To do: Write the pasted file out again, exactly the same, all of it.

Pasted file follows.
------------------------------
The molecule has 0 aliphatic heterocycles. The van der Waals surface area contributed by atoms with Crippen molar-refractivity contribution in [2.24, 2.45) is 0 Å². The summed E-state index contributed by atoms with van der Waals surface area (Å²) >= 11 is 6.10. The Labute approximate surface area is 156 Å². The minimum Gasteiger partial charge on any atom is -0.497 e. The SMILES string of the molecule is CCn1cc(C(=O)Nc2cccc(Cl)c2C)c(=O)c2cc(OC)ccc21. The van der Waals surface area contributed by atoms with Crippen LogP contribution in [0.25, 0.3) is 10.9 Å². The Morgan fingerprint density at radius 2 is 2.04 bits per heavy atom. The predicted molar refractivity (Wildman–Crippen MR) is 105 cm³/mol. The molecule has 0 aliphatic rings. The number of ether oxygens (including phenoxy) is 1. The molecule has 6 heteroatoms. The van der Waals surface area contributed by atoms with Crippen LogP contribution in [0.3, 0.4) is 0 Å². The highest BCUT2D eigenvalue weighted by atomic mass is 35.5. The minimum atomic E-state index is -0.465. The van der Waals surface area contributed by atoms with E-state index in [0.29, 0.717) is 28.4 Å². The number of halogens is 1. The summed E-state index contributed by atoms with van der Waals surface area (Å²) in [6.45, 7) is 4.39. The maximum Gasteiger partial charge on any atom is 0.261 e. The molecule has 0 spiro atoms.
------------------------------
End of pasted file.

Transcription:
The molecule has 0 aliphatic heterocycles. The van der Waals surface area contributed by atoms with Crippen molar-refractivity contribution in [2.24, 2.45) is 0 Å². The summed E-state index contributed by atoms with van der Waals surface area (Å²) >= 11 is 6.10. The Labute approximate surface area is 156 Å². The minimum Gasteiger partial charge on any atom is -0.497 e. The SMILES string of the molecule is CCn1cc(C(=O)Nc2cccc(Cl)c2C)c(=O)c2cc(OC)ccc21. The van der Waals surface area contributed by atoms with Crippen LogP contribution in [0.25, 0.3) is 10.9 Å². The Morgan fingerprint density at radius 2 is 2.04 bits per heavy atom. The predicted molar refractivity (Wildman–Crippen MR) is 105 cm³/mol. The molecule has 0 aliphatic rings. The number of ether oxygens (including phenoxy) is 1. The molecule has 6 heteroatoms. The van der Waals surface area contributed by atoms with Crippen LogP contribution in [0.3, 0.4) is 0 Å². The highest BCUT2D eigenvalue weighted by atomic mass is 35.5. The minimum atomic E-state index is -0.465. The van der Waals surface area contributed by atoms with E-state index in [0.29, 0.717) is 28.4 Å². The number of halogens is 1. The summed E-state index contributed by atoms with van der Waals surface area (Å²) in [6.45, 7) is 4.39. The maximum Gasteiger partial charge on any atom is 0.261 e. The molecule has 0 spiro atoms.